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MISCELLANEOUS EXAMPLES.

129. 1. From a point in the same horizontal plane with the base of a tower, the angle of elevation of its top is 52° 39', and from a point 100 feet further away it is 35° 16'. Required the height of the tower, and its distance from each of the points of observation.

2. In a field ABCD, the sides AB, BC, CD, and DA are 155, 236, 252, and 105 rods, respectively, and the length of a line from A to C is 311 rods. Find the area of the field.

3. From the top of a bluff, the angles of depression of two posts in the plain below, in line with the observer and 1000 feet apart, are found to be 27° 40' and 9° 33', respectively. What is the height of the bluff above the plain?

4. Two yachts start at the same time from the same point, and sail, one due north at the rate of 10.44 miles an

hour, and the other due northeast at the rate of 7.71 miles an hour. How far apart are they at the end of 40 minutes?

5. A ship is sailing due southwest at the rate of 8 miles an hour. At 10.30 A.M., a lighthouse is observed to bear 30° west of north, and at 12.15 P.M., it is observed to bear 15° east of north. Find the distance of the lighthouse from each position of the ship.

6. Wishing to find the distance of an inaccessible object A from a position B, I measure a line BC, 208.3 feet in length. The angles ABC and ACB are measured, and found to be 126° 35' and 31° 48', respectively. Required the distance AB.

7. A flagpole 40 feet in height stands on the top of a tower. From a position near the base of the tower, the angles of elevation of the top and bottom of the pole are 38° 53′ and 20° 18', respectively. Required the distance and height of the tower.

8. A surveyor observes that his position A is exactly in line with two inaccessible objects B and C. He measures a line AD, 500 feet in length, making the angle BAD = 60°, and at D observes the angles ADB and BDC to be 40° and 60°, respectively. Required the distance BC.

9. To find the distance between two buoys A and B, I measure a base line CD on the shore, 150 feet in length. At the point C the angles ACD and BCD are measured and found to be 95° and 70°, respectively; and at D the angles BDC and ADC are found to be 83° and 30°. What is the distance between the buoys?

10. The sides of a field ABCD are AB=37, BC=63, and DA = 20, and the diagonals AC and BD are 75 and 42, respectively. Required the area of the field.

PART II.

SPHERICAL TRIGONOMETRY.

X. GEOMETRICAL DEFINITIONS AND

PRINCIPLES.

130. If a triedral angle is formed with its vertex at the centre of a sphere, it intercepts on the surface a spherical triangle.

131. The triangle is bounded by three arcs of great circles called its sides, which measure the face angles of the triedral angle.

The angles of the spherical triangle are the diedral angles of the triedral angle; and by Geometry, each is measured by the angle between two straight lines drawn, one in each face, and perpendicular to the edge at the same point.

132. The sides of a spherical triangle, being arcs, are usually expressed in degrees.

If the length of a side in terms of some linear unit is desired, it may be obtained by finding the ratio of its are to 360°, and multiplying the result by the length of the circumference of a great circle.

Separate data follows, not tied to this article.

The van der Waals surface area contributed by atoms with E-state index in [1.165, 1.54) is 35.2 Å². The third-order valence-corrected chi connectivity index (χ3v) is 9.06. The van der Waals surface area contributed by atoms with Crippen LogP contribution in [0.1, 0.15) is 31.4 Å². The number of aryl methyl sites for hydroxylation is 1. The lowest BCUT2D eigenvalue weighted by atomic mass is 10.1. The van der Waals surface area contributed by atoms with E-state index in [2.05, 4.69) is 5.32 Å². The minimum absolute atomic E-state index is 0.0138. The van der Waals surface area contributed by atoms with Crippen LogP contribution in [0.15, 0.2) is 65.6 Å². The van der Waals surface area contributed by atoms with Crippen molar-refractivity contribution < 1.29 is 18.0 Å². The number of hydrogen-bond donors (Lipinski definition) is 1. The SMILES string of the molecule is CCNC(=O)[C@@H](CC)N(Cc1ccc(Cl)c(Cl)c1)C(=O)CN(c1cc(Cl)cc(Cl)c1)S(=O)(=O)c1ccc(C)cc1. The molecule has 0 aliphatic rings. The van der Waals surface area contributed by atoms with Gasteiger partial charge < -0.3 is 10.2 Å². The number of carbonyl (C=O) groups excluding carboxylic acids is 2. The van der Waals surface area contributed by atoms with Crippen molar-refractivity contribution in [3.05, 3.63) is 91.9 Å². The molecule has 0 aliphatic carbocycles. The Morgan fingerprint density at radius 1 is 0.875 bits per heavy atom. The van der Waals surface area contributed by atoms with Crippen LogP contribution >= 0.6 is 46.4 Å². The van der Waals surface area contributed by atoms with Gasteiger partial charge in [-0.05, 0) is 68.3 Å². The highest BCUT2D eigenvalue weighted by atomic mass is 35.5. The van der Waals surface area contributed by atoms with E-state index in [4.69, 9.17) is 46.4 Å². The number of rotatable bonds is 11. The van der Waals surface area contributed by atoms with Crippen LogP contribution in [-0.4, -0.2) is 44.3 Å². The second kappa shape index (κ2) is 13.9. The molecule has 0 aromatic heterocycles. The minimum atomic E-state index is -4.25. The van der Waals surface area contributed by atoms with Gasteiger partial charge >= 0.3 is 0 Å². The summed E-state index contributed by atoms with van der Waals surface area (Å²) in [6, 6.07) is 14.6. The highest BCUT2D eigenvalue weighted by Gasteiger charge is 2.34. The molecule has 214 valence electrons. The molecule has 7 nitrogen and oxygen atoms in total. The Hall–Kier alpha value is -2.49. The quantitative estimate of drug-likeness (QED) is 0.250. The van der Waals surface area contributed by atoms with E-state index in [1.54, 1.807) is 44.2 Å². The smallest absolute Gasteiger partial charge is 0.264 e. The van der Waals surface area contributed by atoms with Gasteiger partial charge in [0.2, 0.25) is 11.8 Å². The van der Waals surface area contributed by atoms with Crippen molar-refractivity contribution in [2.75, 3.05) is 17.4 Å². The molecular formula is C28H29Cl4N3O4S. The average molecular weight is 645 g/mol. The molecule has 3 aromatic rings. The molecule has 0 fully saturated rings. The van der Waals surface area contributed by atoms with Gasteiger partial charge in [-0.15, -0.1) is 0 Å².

133. Spherical Trigonometry treats of the trigonometrical relations between the elements of a spherical triangle; or what is the same thing, between the face and diedral angles of the triedral angle which intercepts it.

134. The face and diedral angles are not altered in magnitude by varying the radius of the sphere, and hence the relations between the sides and angles of a spherical triangle are independent of the length of the radius.

135. We shall limit ourselves in this work to such triangles as are considered in Geometry, where each angle is less than two right angles, and each side less than the semicircumference of a great circle; that is, where each element is less than 180°.

136. The proofs of the following properties of spherical triangles may be found in any treatise on Solid Geometry:

(a) Either side of a spherical triangle is less than the sum of the other two sides.

(b) If two sides of a spherical triangle are unequal, the angles opposite them are unequal, and the greater angle lies opposite the greater side; and conversely.

(c) The sum of the sides of a spherical triangle is less than 360°.

(d) The sum of the angles of a spherical triangle is greater than 180°, and less than 540°.

(e) If A'B'C' is the polar triangle of ABC, i.e., if A, B, and C are the poles of the arcs a', b', and c', respectively, then conversely, ABC is the polar triangle of A'B'C'.

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(f) In two polar triangles, each angle of one is measured by the supplement of the side lying opposite to it in the other.

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137. A spherical triangle is called tri-rectangular when it has three right angles; each of its sides is a quadrant, and each vertex is the pole of the opposite side.

138. I. Let C be the right angle of the 'spherical right triangle ABC, and suppose a < 90° and b < 90°.

Complete the tri-rectangular triangle A'B'C.

Also, since B' is the pole of AC, and A' of BC, construct the tri-rectangular triangles AB'D and A'BE.

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Then since A and B lie on the same side of B'D, AB or c is < 90°.

Since BC is < B'C, the angle A is < B'AD, or < 90°. Since AC is < A'C, the angle B is < A'BE, or < 90°.

II. Suppose a < 90° and b > 90°.

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